Writer. Reader. Reviewer. Resource Maven.

Tag Archive for ‘Israeli Literature’ rss

Pre-Shabbat Jewish Literary Links

Photo Credit: Reut Miryam Cohen

Photo Credit: Reut Miryam Cohen

Every Friday morning My Machberet presents an assortment of Jewish-interest links, primarily of the literary variety.

  • Not for the first time, I’m pointing you to an extraordinary piece by Kevin Haworth. This time: “On Never Having Read Anne Frank”.
  • From Mosaic magazine: the inimitable Ruth Wisse writes about Nora Gold’s Fields of Exile: “I am grateful for a work of fiction that honestly animates what is all too actual and true.”
  • New award for fiction on Jewish themes: the Amy Levy Prize.
  • On the Well Versed blog: the latest about Granta Israel.
  • And another milestone for Fig Tree Books!
  • Shabbat shalom.

    Labels: , , , , ,

    Share

    Pre-Shabbat Jewish Literary Links

    Photo Credit: Reut Miryam Cohen

    Photo Credit: Reut Miryam Cohen

    Every Friday morning My Machberet presents an assortment of Jewish-interest links, primarily of the literary variety.

  • Part-time job for a PJ Library Coordinator in St. Paul, Minnesota.
  • I’ll admit that I have resisted reading all the terrible details of the sickening Rabbi Freundel story. But I’m glad that I read Matthue Roth’s essay-post on the subject for Hevria.
  • A gorgeous–and haunting–meditation from Richard Chess on the “Good Letters” blog.
  • A review of Meyer Levin’s literary thriller Compulsion–from October 1956.
  • On my weekend listening agenda: the latest “Israel Story” podcast. (It’s book-themed.)
  • Shabbat shalom.

    Labels: , , ,

    Share

    Pre-Shabbat Jewish Literary Links

    Photo Credit: Reut Miryam Cohen

    Photo Credit: Reut Miryam Cohen

    Every Friday morning My Machberet presents an assortment of Jewish-interest links, primarily of the literary variety.

  • New find! An English-language podcast on Israeli literature in translation.
  • Awaiting my attention: the latest issue of Lilith magazine.
  • “In honoring [Patrick] Modiano, the Nobel jury has embraced a tortuously and very specifically French-Jewish itinerary of belonging.” (Clémence Boulouque for Tablet)
  • “An outsider reading this extensively researched review of the way women are treated in the modern Jewish State might think that the author was describing Alabama of the 1950s.” (Ellis Shuman in a review of Elana Maryles Sztokman’s The War on Women in Israel.)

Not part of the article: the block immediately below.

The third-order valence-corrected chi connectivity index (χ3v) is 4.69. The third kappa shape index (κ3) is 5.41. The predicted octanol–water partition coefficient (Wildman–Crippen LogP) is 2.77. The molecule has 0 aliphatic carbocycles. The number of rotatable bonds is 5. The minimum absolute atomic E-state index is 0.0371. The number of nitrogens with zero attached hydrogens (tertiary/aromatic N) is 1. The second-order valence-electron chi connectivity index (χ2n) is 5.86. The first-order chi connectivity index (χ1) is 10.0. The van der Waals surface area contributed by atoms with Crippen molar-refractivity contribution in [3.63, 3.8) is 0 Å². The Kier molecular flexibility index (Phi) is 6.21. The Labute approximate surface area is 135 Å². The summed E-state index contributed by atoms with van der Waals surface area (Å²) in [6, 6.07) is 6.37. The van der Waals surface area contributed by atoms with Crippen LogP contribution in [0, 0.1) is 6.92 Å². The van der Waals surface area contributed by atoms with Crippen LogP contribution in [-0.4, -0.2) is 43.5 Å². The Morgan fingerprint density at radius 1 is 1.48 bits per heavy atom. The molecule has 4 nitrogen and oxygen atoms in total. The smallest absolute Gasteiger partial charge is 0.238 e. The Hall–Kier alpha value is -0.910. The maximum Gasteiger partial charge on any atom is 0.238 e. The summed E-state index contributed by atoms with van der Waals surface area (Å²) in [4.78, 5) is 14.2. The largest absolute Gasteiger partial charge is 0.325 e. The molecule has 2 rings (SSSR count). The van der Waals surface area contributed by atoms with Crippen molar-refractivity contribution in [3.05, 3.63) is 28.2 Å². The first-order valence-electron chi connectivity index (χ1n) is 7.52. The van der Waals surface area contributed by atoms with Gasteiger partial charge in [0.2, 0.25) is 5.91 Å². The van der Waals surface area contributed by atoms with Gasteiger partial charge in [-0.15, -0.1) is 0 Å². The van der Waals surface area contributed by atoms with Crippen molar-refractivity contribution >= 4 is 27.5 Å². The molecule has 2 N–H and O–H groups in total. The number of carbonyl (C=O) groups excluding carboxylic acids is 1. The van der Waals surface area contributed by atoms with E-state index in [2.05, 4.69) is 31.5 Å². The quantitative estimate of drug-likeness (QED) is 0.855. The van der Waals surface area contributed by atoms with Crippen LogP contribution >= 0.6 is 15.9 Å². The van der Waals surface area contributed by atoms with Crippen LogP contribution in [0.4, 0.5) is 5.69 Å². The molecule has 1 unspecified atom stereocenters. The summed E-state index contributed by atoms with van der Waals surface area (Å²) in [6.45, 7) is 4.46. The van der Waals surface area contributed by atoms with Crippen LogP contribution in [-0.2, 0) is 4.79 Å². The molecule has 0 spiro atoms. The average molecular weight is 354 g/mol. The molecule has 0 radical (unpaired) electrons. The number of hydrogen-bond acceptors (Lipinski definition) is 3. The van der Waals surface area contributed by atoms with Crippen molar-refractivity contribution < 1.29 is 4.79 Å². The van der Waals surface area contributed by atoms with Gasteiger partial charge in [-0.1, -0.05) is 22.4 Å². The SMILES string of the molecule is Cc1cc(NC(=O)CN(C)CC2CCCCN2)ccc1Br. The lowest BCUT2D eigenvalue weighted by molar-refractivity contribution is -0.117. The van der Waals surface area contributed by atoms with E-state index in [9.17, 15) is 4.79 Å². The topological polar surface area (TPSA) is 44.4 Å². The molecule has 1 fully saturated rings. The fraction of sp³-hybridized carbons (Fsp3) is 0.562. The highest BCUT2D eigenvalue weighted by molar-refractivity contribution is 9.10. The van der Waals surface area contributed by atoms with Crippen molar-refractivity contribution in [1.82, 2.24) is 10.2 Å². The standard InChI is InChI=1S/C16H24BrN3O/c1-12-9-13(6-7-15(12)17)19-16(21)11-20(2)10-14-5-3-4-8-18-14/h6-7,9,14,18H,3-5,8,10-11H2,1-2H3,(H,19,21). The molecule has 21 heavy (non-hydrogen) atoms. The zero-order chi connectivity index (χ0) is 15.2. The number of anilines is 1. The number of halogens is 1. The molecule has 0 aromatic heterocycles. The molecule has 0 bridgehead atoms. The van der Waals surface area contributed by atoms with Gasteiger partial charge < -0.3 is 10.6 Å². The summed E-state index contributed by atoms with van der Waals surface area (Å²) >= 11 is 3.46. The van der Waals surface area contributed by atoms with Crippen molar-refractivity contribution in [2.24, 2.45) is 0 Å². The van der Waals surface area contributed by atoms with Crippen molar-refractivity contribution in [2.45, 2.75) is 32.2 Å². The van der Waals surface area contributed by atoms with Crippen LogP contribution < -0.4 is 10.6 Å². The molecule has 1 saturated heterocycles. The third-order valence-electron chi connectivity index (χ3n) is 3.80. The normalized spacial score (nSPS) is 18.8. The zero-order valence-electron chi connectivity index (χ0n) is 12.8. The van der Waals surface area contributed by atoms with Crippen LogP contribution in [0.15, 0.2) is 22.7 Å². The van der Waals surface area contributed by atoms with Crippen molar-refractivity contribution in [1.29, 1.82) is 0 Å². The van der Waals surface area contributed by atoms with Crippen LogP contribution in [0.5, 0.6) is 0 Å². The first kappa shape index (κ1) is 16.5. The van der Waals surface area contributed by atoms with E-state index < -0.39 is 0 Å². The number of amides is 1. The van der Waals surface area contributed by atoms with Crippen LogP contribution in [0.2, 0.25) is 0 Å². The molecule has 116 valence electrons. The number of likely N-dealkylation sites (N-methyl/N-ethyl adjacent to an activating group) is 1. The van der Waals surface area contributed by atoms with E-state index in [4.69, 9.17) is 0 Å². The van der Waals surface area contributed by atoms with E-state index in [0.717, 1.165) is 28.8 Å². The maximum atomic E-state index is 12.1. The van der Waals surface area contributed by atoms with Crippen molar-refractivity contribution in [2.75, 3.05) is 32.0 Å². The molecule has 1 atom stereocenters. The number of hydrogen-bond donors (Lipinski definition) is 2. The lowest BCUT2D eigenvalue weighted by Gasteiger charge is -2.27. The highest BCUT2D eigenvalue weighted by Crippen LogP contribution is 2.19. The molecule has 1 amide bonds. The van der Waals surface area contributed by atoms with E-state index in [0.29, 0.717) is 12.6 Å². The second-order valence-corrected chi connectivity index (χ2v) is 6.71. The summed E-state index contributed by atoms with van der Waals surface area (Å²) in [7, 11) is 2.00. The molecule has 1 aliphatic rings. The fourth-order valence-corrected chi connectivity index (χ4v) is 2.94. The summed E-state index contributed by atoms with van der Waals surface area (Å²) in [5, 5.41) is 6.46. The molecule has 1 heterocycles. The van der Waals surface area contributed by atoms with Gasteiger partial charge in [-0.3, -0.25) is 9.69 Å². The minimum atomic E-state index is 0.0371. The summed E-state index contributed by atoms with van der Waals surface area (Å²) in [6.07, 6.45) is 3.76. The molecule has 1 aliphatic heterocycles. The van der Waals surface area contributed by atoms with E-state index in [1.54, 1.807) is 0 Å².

• Guess who’s hosting the next Jewish Book Carnival? Fig Tree Books! Want to join in? Read this.
  • Shabbat shalom.

    Labels: , , ,

    Share

    Pre-Shabbat Jewish Literary Links

    Photo Credit: Reut Miryam Cohen


    Every Friday morning My Machberet presents an assortment of Jewish-interest links, primarily of the literary variety.

  • One of many sad consequences of current events: Israeli Arab writer Sayed Kashua is emigrating. I wish him all the best, and I will renew my efforts to read his books.
  • More TBR ideas in the “Summer Bookfest” issue of the Hadassah-Brandeis Institute’s 614.
  • ICYMI here on My Machberet: two posts featuring “Words of the Week” and fiction suggestions for the current moment from D.G. Myers (and others).
  • So much content worth your time in the new issue of Lilith, including “Lot’s Wife,” a retelling of the biblical story, by Michal Lemberger; a stunning account of terror in Jerusalem, by Natasha Basin Levina (translated by Sonia Melnikova-Raich); and superb reviews of two books that I, too, have found remarkable: Marina Blitshteyn on Orly Castel-Bloom’s Textile (trans. Dalya Bilu) and Liana Finck on Roz Chast’s Can’t We Talk About Something More Pleasant?.
  • An extraordinary essay by Claire Hajaj, daughter of a Jewish mother and a Palestinian father. (h/t @alexnazaryan)
  • Shabbat shalom.

    Labels: , , , ,

    Share

    Fiction for, If Not of, Our Times

    I have such respect for D.G. Myers. I’m so grateful that he launched this topic on Twitter today. And I’m going to share with you his subsequent tweets for your reference and edification (and for mine). Continue reading ›

    Labels: , , ,

    Share